In 1992, the SMU Faculty Senate appointed an ad hoc committee to organize a day-long symposium for new and experienced faculty. The objective was to explore areas of excellence in teaching and to identify pitfalls and how to avoid them. The first Teaching Effectiveness Symposium was convened the week before fall classes in 1993.
The overwhelming response led the provost to appoint a 14-member Commission on Teaching and Learning early in 1994. Its charge was to coordinate issues on teaching effectiveness, faculty development and other related matters, and to recommend and implement policies pertaining to teaching effectiveness. Its membership included faculties from the several schools, a representative from the Learning Enhancement Center, and a graduate and undergraduate student. The provost was represented ex-officio.
Chaired by a faculty member, the Commission continued the symposium and has added additional forums, including an annual seminar for teaching assistants, as well as regular programs on issues related to pedagogy. The need for a more elaborate and formal structure became obvious as the Commission's focus broadened.
The University's Strategic Plan for 1996-2000 included, as its first goal, the enhancement of teaching and learning through faculty development, curricular review, and expansion of learning support for students. The first objective toward meeting that goal was the establishment of a Center for Teaching and Learning to support the faculty in pursuit of excellence in teaching. Toward that achievement, the Commission proposed that the center be named the Center for Teaching Excellence. The Commission, now Advisory Board, also created a mission statement, goals, and philosophy for the new center.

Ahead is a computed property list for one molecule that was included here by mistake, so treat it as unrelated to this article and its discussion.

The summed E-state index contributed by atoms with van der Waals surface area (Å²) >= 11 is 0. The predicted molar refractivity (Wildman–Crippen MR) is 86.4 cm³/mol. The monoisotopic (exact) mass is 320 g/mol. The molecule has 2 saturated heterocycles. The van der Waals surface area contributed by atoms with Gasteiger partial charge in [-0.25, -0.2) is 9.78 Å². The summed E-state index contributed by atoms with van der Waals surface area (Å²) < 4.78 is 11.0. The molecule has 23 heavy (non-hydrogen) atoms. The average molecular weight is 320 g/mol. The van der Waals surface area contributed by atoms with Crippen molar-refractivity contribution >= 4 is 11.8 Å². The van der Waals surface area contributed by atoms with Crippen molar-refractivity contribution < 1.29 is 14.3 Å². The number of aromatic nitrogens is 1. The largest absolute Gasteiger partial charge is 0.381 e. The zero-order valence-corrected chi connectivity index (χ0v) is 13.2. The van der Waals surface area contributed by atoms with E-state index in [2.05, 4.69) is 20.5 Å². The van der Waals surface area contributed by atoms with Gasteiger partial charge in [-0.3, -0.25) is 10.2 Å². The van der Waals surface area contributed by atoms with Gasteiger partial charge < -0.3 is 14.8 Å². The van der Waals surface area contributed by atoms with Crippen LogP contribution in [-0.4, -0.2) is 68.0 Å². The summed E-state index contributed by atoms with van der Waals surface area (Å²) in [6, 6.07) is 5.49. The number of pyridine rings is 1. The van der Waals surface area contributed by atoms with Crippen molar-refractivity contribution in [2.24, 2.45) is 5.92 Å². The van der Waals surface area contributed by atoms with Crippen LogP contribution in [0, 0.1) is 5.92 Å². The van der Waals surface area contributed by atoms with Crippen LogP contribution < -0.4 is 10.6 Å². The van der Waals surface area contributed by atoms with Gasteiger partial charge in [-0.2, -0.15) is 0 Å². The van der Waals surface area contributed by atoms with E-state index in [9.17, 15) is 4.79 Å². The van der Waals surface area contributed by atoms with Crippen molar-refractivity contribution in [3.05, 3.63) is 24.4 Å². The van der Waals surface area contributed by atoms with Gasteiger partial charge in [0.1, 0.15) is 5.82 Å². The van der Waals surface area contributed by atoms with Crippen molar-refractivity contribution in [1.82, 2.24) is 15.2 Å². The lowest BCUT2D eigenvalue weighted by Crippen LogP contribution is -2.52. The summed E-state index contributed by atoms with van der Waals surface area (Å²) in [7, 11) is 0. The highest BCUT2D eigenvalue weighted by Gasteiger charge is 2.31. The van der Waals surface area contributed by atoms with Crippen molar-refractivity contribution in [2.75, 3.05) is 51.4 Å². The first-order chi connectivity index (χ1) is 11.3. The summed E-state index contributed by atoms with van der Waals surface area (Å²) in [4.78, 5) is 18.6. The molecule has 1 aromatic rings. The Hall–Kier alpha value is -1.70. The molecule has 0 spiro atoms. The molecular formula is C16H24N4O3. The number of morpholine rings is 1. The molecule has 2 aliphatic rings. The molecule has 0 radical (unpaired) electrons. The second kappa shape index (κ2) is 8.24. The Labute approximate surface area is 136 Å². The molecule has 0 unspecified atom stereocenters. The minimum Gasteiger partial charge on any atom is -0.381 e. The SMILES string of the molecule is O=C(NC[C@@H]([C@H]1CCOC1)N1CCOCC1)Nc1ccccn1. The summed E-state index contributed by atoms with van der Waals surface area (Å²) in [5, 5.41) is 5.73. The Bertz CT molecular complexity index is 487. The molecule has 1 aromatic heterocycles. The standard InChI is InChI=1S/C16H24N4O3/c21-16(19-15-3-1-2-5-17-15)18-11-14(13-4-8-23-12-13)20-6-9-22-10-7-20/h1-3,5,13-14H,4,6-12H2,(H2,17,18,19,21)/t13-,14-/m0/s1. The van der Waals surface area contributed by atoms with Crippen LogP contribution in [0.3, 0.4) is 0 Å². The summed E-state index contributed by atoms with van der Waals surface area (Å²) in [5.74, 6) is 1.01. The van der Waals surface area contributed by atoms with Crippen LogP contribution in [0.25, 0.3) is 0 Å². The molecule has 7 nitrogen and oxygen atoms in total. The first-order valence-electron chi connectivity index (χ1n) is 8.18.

Approved by the administration and identified as a funding need in the Capital Campaign, the Center became a reality in the fall of 1997. Ron Wetherington, Professor of Anthropology, was named as its founding director.
In the years since the Center's founding, its activities have expanded. Most notably, in the summer of 2000 an Academy of Distinguished Teachers was created, along with the Altschuler Distinguished Teaching Professors Award. Four faculty members are selected each year to serve a two-year term.The Academy serves the academic community through the Center of Teaching Excellence by actively fostering the intellectual culture of the University by leading the Peer Feedback Program, by presenting forums to the SMU teaching community, and in many other ways. Funding comes from a generous gift by former Chair of the SMU Board of Trustees, Ruth Altschuler.
In June of 2012, Professor Wetherington stepped down as director and the Provost appointed Beth Thornburg, Professor of Law, to become the Center's second Director. In 2015 Michael Harris, Associate Professor of Higher Education, became the Center’s third director.